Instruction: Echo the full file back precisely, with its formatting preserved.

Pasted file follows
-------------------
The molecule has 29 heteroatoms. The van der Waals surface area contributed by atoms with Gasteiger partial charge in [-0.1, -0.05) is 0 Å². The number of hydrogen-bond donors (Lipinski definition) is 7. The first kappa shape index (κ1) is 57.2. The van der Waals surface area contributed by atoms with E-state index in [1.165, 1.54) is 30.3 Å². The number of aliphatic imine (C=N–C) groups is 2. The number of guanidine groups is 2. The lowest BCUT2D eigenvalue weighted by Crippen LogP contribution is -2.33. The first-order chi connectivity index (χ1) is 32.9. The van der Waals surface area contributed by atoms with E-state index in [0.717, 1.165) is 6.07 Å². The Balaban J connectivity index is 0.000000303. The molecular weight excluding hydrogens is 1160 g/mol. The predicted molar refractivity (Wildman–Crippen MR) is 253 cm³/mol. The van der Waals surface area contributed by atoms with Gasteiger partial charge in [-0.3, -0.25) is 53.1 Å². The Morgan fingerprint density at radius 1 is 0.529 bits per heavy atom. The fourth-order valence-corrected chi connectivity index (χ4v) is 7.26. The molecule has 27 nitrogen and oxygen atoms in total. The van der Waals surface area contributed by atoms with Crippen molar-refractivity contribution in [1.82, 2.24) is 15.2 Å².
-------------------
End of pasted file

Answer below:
The molecule has 29 heteroatoms. The van der Waals surface area contributed by atoms with Gasteiger partial charge in [-0.1, -0.05) is 0 Å². The number of hydrogen-bond donors (Lipinski definition) is 7. The first kappa shape index (κ1) is 57.2. The van der Waals surface area contributed by atoms with E-state index in [1.165, 1.54) is 30.3 Å². The number of aliphatic imine (C=N–C) groups is 2. The number of guanidine groups is 2. The lowest BCUT2D eigenvalue weighted by Crippen LogP contribution is -2.33. The first-order chi connectivity index (χ1) is 32.9. The van der Waals surface area contributed by atoms with E-state index in [0.717, 1.165) is 6.07 Å². The Balaban J connectivity index is 0.000000303. The molecular weight excluding hydrogens is 1160 g/mol. The predicted molar refractivity (Wildman–Crippen MR) is 253 cm³/mol. The van der Waals surface area contributed by atoms with Gasteiger partial charge in [-0.3, -0.25) is 53.1 Å². The Morgan fingerprint density at radius 1 is 0.529 bits per heavy atom. The fourth-order valence-corrected chi connectivity index (χ4v) is 7.26. The molecule has 27 nitrogen and oxygen atoms in total. The van der Waals surface area contributed by atoms with Crippen molar-refractivity contribution in [1.82, 2.24) is 15.2 Å².